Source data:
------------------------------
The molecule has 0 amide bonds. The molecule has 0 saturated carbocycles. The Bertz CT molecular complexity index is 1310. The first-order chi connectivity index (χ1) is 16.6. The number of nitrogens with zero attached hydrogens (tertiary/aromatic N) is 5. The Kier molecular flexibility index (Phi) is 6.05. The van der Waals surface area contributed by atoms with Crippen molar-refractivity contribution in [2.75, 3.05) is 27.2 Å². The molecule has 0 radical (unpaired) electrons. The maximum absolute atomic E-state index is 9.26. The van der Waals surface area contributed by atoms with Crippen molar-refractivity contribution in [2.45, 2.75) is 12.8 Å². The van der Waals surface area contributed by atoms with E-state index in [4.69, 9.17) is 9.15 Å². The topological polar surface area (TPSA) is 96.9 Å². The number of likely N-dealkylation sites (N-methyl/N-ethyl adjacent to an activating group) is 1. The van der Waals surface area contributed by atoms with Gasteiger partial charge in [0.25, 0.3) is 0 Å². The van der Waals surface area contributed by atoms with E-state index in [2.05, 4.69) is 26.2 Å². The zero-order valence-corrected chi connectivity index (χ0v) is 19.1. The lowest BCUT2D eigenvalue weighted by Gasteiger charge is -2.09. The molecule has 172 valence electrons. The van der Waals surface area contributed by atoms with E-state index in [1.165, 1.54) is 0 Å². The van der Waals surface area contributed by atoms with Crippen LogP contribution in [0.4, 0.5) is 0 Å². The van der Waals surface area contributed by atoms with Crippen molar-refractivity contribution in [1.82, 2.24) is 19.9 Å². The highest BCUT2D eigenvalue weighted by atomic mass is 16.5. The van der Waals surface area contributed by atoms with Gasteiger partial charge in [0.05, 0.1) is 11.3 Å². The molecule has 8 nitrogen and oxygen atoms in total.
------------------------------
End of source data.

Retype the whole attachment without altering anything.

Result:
The molecule has 0 amide bonds. The molecule has 0 saturated carbocycles. The Bertz CT molecular complexity index is 1310. The first-order chi connectivity index (χ1) is 16.6. The number of nitrogens with zero attached hydrogens (tertiary/aromatic N) is 5. The Kier molecular flexibility index (Phi) is 6.05. The van der Waals surface area contributed by atoms with Crippen molar-refractivity contribution in [2.75, 3.05) is 27.2 Å². The molecule has 0 radical (unpaired) electrons. The maximum absolute atomic E-state index is 9.26. The van der Waals surface area contributed by atoms with Crippen molar-refractivity contribution in [2.45, 2.75) is 12.8 Å². The van der Waals surface area contributed by atoms with E-state index in [4.69, 9.17) is 9.15 Å². The topological polar surface area (TPSA) is 96.9 Å². The number of likely N-dealkylation sites (N-methyl/N-ethyl adjacent to an activating group) is 1. The van der Waals surface area contributed by atoms with Gasteiger partial charge in [0.25, 0.3) is 0 Å². The van der Waals surface area contributed by atoms with E-state index in [2.05, 4.69) is 26.2 Å². The zero-order valence-corrected chi connectivity index (χ0v) is 19.1. The lowest BCUT2D eigenvalue weighted by Gasteiger charge is -2.09. The molecule has 172 valence electrons. The van der Waals surface area contributed by atoms with E-state index in [1.165, 1.54) is 0 Å². The van der Waals surface area contributed by atoms with Crippen LogP contribution in [0.4, 0.5) is 0 Å². The van der Waals surface area contributed by atoms with Crippen molar-refractivity contribution in [1.82, 2.24) is 19.9 Å². The highest BCUT2D eigenvalue weighted by atomic mass is 16.5. The van der Waals surface area contributed by atoms with Gasteiger partial charge in [0.05, 0.1) is 11.3 Å². The molecule has 8 nitrogen and oxygen atoms in total.